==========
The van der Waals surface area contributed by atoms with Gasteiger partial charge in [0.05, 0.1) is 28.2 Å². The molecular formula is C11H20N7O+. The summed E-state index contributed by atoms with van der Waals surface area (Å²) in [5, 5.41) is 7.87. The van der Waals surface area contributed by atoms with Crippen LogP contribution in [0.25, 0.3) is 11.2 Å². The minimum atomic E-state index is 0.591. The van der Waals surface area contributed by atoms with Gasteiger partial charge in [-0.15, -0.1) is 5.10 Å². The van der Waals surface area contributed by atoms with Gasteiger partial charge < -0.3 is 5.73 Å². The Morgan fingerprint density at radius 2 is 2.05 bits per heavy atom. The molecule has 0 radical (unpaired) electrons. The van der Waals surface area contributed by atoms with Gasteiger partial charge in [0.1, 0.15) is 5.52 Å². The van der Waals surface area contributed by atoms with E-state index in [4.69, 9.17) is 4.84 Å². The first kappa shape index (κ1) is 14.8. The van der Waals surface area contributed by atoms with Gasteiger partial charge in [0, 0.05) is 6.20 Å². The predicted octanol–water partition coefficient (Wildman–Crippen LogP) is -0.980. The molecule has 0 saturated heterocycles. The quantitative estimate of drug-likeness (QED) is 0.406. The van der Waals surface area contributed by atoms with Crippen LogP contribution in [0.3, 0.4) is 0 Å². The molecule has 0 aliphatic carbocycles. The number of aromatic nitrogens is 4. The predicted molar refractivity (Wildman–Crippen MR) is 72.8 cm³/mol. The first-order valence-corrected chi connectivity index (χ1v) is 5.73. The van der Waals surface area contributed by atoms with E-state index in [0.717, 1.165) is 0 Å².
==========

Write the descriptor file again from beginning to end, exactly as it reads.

The van der Waals surface area contributed by atoms with Gasteiger partial charge in [0.05, 0.1) is 28.2 Å². The molecular formula is C11H20N7O+. The summed E-state index contributed by atoms with van der Waals surface area (Å²) in [5, 5.41) is 7.87. The van der Waals surface area contributed by atoms with Crippen LogP contribution in [0.25, 0.3) is 11.2 Å². The minimum atomic E-state index is 0.591. The van der Waals surface area contributed by atoms with Gasteiger partial charge in [-0.15, -0.1) is 5.10 Å². The van der Waals surface area contributed by atoms with Gasteiger partial charge < -0.3 is 5.73 Å². The Morgan fingerprint density at radius 2 is 2.05 bits per heavy atom. The molecule has 0 radical (unpaired) electrons. The van der Waals surface area contributed by atoms with Gasteiger partial charge in [0.1, 0.15) is 5.52 Å². The van der Waals surface area contributed by atoms with E-state index in [4.69, 9.17) is 4.84 Å². The first kappa shape index (κ1) is 14.8. The van der Waals surface area contributed by atoms with Gasteiger partial charge in [0, 0.05) is 6.20 Å². The predicted octanol–water partition coefficient (Wildman–Crippen LogP) is -0.980. The molecule has 0 saturated heterocycles. The quantitative estimate of drug-likeness (QED) is 0.406. The van der Waals surface area contributed by atoms with Crippen LogP contribution in [0.3, 0.4) is 0 Å². The molecule has 0 aliphatic carbocycles. The number of aromatic nitrogens is 4. The predicted molar refractivity (Wildman–Crippen MR) is 72.8 cm³/mol. The first-order valence-corrected chi connectivity index (χ1v) is 5.73. The van der Waals surface area contributed by atoms with E-state index in [0.717, 1.165) is 0 Å².